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' "Our Country, and Our Country' ""....
BY!. ADAMS. f nOWLI-REE4, PIKE COU.VTY, MISSOURI, SA?UKDAY,ftANUARY 25,:1843. Vol. IV.--Io. 1 1 v
Terws of the Radical.
Tu Radical i issued every Saturday morn
ing, at f-2,50, if paid within six months, and
if payment bs longer delayed. Three Dollars
will be exacted.
CTTo a club of Three or more eabscribcrs,
(if paid in advance,) Two Dollars.
No paper discontinued until all arrcaragos
.;j AVrnl l the ontion of the Editor.
XT Postmasters are authorised by law to for.
ward monoy to newspaper publishers, free of
..ihlishers, tree 01
charge. All letter, to the r.a.lor, oy m...
must be tost ri.
iSfil Vsreasonable deduction
made tomo wi"" -j j---.
Coramnnieations or advertisements of Per
sonal nature (when admissible,) will be churg-
J double the usual rates, and payable invaria
nt in adva.ee.
por announcing; csnuiuaiuB, s
1 :rs.l should in alt cases be accompanied by
written dirsctions. ..to the number of .nser.
Hon" if not. they will be published till forb.d.
l(borUl pent, for the Rndiriti.
come help me out, or I'll le buried ' machinery. Nay more, if they go
alive." j to trades, they will soil their hands.
A Washingtonian who was pass- brown their skins and be obliged to
ing tie grave yard, hoard the noise j wear coarse clothing. And some pa
it sotnded as "though it was above his rents are unwise enough to permit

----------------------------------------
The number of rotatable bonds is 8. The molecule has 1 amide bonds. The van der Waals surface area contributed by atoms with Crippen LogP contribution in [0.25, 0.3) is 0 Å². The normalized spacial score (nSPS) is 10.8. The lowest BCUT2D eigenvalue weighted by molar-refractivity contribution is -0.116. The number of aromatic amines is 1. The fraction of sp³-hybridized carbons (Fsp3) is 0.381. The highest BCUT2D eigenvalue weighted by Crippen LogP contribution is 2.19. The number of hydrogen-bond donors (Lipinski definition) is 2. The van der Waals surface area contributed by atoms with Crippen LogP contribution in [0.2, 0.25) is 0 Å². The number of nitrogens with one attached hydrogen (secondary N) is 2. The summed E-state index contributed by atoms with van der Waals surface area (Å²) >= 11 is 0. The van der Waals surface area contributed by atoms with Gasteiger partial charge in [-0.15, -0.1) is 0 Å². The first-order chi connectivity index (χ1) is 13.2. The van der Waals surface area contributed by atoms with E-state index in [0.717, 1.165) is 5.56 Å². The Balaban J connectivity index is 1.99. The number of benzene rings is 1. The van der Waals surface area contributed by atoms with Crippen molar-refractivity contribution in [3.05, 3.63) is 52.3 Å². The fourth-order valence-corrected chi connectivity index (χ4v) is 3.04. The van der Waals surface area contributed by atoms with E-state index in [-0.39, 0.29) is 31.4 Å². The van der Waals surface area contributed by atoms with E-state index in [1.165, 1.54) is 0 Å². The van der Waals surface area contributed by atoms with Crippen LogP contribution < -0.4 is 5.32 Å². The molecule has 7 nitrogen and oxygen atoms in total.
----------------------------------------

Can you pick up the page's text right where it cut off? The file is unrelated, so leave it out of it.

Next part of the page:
headand it was some time belure j their sons to live ns they please and
he (ould imagine from whence it continually run themselves in debt,
came. The cries continued loud and 1 low frequently too, do indulgent pa
Innirfor'lipln.' The Washinetonian ! rents say, my boy is too weakly to
a . ' . ..,,! n A .;.
( fr e - , I
1 uiuicu iu r.,, ......
saw poor Jnke almost covered wun j
j:-. .1 I
- .Vfry, - i.t',r-PTrntr' trie mat -
terr asked the Washingtonian.
-Oh! sir," cried the hall Imri'-d
man, 'eh! sir, get rue out and 111 sign
the piedize! I will - indeed I will."
The siturtiun of Jake was extreme -
ly perilous, for he had dug away the j
r.v'P 10 tric.,ujwe h,ve too many by one half of
himself, until that above was likely ,
to (all in upon him. IJut notwiui-
standing the danger, the Washingto-
nian could not refrain from laughing,
for Jake had repeatedly declarpd j
to him that he would net sign awny !
his lihcity? However, alter conside- I
Jake found luin-lr ,
1 - r w
wmfc nl n trrwln. Thn d,nt i nlmlo
1:1 l-.l-nr VYiinM Iipln cncli n li iv ma-